MySQL upgrades are necessary tasks and we field a variety of questions here at Percona Support regarding MySQL upgrade best practices. This post highlights the recommended ways to upgrade MySQL in different scenarios.
Why are MySQL upgrades needed? The reasons are many and include Access to new features, performance benefits, bug fixes… However, MySQL upgrades can be risky if not tested extensively beforehand with your application because the process might break it, prevent the application from functioning properly – or performance issues could arise following the upgrade. Moreover, I suggest keeping an eye on new releases of MySQL and Percona Server – check what has changed in the most recent version. Perhaps the latest release has a fix for an issue that you have been experiencing.
Upgrading one major version via SQL Dump:
Upgrading between one major version covers upgrading from Percona Server 5.1 to 5.5 or Percona Server 5.5 to 5.6 and the same implies to Oracle MySQL.
First of all, upgrading between one major version is neither straightforward nor risk-free. Initially, you should read “Upgrading from Previous Series” documentation here and here. In that documentation, please place special attention to all of the sections marked “Incompatible Change” and check whether you may be affected by those changes. There might be configuration changes as well as variables renamed, a few older variables obsoleted and new variables introduced – so make sure that you adjust your my.cnf accordingly. For Percona Server-specific changes please refer here and here for Percona Server 5.5 & Percona Server 5.6, respectively.
Now there are several possible approaches you may take, where one may be more feasible than the other depending on the current replication topology and total data size – and one might also be safer than another. Let me show you an upgrade procedure… an example upgrading from Percona Server 5.5 to Percona Server 5.6.
In general, there are two types of MySQL upgrades:
- In place, where you use existing datadir against the new MySQL major version, with just running mysql_upgrade after binaries are upgraded,
- SQL dump on an old version and then restore it on a new version (using mysqldump utility or alternatives, like mydumper).
Also, in general, the second type is safer, but as you may expect a much slower MySQL upgrade process.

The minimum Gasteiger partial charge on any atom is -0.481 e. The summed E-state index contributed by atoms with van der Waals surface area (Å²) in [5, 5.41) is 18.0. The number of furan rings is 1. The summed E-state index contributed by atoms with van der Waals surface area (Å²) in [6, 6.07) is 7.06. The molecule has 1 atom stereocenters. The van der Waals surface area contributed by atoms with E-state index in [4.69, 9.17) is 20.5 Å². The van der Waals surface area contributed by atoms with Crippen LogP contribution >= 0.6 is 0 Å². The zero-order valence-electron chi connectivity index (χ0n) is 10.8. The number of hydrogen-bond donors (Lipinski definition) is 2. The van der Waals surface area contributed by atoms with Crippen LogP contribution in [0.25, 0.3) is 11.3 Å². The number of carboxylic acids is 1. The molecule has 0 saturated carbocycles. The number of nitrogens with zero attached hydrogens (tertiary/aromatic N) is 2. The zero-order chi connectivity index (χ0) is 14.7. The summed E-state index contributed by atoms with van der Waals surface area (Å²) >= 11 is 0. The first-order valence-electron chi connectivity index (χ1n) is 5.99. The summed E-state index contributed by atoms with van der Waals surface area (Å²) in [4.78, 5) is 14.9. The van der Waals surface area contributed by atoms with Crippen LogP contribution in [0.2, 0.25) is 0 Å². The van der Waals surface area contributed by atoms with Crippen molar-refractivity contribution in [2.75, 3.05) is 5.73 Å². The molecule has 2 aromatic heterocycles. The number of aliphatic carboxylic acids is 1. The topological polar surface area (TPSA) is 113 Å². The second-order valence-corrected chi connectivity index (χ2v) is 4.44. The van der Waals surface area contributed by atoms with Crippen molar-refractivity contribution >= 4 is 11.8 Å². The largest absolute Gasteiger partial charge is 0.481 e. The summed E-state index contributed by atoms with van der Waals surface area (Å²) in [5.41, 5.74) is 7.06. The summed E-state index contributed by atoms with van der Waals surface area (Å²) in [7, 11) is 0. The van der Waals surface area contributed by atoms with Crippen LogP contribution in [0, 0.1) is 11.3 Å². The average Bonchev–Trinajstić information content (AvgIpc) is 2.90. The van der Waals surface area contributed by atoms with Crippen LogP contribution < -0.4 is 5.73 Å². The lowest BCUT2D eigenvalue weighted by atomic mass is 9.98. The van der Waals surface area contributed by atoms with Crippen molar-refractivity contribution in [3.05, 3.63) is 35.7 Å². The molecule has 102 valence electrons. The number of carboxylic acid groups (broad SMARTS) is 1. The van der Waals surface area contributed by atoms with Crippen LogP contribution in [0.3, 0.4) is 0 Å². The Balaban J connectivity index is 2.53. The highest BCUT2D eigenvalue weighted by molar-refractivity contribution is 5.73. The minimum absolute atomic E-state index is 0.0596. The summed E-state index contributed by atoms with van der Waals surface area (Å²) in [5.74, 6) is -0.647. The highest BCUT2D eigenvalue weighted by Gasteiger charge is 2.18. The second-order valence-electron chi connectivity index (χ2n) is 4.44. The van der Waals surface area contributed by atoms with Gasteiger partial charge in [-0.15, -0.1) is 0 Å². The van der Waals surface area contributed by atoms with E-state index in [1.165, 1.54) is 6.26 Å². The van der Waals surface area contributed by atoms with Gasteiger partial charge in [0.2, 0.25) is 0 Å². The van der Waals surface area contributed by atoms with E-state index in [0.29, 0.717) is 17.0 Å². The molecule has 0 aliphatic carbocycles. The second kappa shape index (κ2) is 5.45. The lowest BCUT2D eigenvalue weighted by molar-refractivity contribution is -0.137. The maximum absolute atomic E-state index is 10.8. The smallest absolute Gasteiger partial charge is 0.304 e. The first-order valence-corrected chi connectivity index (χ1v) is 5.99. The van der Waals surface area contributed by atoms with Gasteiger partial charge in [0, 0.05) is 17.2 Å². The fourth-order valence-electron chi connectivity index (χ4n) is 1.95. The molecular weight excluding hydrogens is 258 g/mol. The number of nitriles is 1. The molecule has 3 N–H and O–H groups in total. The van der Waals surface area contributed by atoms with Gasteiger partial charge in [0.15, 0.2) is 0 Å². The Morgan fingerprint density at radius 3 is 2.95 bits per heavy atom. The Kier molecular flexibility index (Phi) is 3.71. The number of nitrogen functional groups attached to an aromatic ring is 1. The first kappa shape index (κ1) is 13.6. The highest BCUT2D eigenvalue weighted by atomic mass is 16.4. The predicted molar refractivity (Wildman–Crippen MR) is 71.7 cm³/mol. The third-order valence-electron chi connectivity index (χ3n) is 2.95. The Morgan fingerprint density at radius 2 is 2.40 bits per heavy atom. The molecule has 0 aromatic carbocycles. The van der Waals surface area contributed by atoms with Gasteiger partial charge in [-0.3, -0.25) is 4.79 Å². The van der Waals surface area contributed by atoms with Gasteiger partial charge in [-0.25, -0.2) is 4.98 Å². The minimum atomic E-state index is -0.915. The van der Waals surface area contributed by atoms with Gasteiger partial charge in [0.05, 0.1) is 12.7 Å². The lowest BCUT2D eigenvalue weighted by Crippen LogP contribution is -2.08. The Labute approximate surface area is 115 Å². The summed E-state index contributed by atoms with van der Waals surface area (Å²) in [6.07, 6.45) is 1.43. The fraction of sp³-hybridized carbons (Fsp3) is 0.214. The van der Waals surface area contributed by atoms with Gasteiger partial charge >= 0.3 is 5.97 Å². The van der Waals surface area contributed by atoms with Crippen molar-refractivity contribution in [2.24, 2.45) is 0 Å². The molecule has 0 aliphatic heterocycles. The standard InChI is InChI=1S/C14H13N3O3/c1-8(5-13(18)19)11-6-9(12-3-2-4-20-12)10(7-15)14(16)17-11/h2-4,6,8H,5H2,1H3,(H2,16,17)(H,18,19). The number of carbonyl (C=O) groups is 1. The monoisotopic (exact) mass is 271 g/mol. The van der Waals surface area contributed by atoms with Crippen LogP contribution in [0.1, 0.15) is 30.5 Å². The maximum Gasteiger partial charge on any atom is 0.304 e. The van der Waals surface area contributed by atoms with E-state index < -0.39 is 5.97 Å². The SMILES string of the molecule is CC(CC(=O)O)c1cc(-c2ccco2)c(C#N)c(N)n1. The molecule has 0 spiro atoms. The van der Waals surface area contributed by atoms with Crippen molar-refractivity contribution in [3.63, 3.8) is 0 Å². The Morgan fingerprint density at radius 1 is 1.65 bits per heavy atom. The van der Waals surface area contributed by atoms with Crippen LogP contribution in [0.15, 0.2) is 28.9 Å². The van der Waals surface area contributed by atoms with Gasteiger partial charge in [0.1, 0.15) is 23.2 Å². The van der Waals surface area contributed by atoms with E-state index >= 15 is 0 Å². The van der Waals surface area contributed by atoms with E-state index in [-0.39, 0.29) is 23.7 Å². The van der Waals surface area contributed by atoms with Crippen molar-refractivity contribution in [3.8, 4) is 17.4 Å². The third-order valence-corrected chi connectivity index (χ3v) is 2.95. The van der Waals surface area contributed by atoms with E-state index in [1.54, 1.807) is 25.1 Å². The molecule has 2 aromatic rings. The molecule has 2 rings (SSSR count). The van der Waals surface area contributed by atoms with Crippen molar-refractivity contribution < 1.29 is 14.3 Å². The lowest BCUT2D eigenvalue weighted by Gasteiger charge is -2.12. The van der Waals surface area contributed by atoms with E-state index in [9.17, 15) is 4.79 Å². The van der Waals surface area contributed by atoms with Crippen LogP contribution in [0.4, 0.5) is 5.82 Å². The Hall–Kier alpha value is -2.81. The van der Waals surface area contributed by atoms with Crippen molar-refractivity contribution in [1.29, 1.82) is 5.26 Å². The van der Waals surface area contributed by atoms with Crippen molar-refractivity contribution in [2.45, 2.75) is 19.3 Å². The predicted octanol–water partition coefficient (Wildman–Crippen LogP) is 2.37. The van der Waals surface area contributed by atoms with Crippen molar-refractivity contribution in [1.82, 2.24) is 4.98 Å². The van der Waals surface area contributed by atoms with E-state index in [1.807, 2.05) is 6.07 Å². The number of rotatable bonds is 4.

Theoretically, the safest scenario is:
- Dump all user grants (using https://www.percona.com/doc/percona-toolkit/2.2/pt-show-grants.html)
- Dump all data (except the mysql database) from MySQL 5.5 into SQL dump and restore on MySQL 5.6
- Restore the user grants
Here’s a basic procedure (you should stop the application writes before starting).
1) Capture users and permissions information. This will backup all your existing user privileges.
$ wget percona.com/get/pt-show-grants;
$ perl pt-show-grants --user=root --ask-pass --flush > /root/grants.sql
2) Produce a logical dump of the 5.5 instance, excluding the mysql, information_schema and performance_schema databases:
$ mysql -BNe "SELECT SCHEMA_NAME FROM INFORMATION_SCHEMA.SCHEMATA WHERE SCHEMA_NAME NOT IN ('mysql', 'performance_schema', 'information_schema')" | tr 'n' ' ' > /root/dbs-to-dump.sql
$ mysqldump --routines --events --single-transaction --databases $(cat /root/dbs-to-dump.sql) > /root/full-data-dump.sql
3) Stop 5.5 instance.
$ service mysql stop
$ /etc/init.d/mysql stop
4) Move old datadir (assuming /var/lib/mysql; edit accordingly to your setup):
$ mv /var/lib/mysql/ /var/lib/mysql-55
5) Install 5.6 (simply as you would do when not upgrading). If you don’t use a package manager (yum/apt-get) then is likely that you need to run mysql_install_db and mysql_upgrade.
6) Load the users back to the new upgraded version of MySQL.
$ mysql -uroot < /root/grants.sql
7) Load the data back to the new version of MySQL.
$ mysql -e "SET GLOBAL max_allowed_packet=1024*1024*1024";
$ mysql -uroot -p --max-allowed-packet=1G < /root/full-data-dump.sql;
At this point, all tables have been re-created and loaded in MySQL 5.6 so every binary representation is native to MySQL 5.6. You’ve also completed the cleanest/most-stable upgrade path and your application can resume service – and for that reason, it’s worth mentioning that this upgrade path is the same with either upgrading vanilla MySQL or Percona Server. Further, you may upgrade from Oracle MySQL to Percona Server, for example, upgrading Oracle MySQL 5.5 to Percona Server 5.6. Again, the MySQL upgrade path as described would be the same as Percona Server, which is a drop-in replacement of Oracle MySQL.
“SQL dump” is also known as a logical backup. It is safer in the sense that when restoring, all tables will be created using the format of the new MySQL binaries you’re using, which bypasses compatibility issues in general. Still, for large data like data in terabytes, gigabytes… this may be a very time-consuming approach. On the other hand, by dumping/reloading such large data sets, it is possible that you will be able to recover a lot of free space on the disk as the InnoDB tablespaces will be re-created from scratch, thus optimized and defragmented. If the data was often updated/deleted, the benefits may be significant.
Minor version MySQL upgrade within the same major version via In-Place Upgrade:
This implies to upgrading within the same series e.g. MySQL 5.5.35 to MySQL 5.5.38 or Percona Server 5.6.14 to latest Percona Server 5.6.20.
This is known as an in-place upgrade, where you just install a newer binary package and then run mysql_upgrade script, which checks and updates system tables if necessary. Still, with the in-place upgrade, we highly recommend checking release notes for new features, bug fixes, etc. For Percona Server 5.5 and Percona Server 5.6, release notes can be found here and here respectively.
For Percona Server we have additional documents describing some details when it comes to upgrading Percona Server with a focus on Percona-specific features that can be found here and here. This also covers complete In-Place Upgrade procedure with the yum/apt package manager.
Also, to be on the safe side you can do the upgrade with a logical dump using the earlier described procedure via mysqldump or mydumper program – where the former does parallel backups and restore and logical backup – and is the safest approach for the upgrade.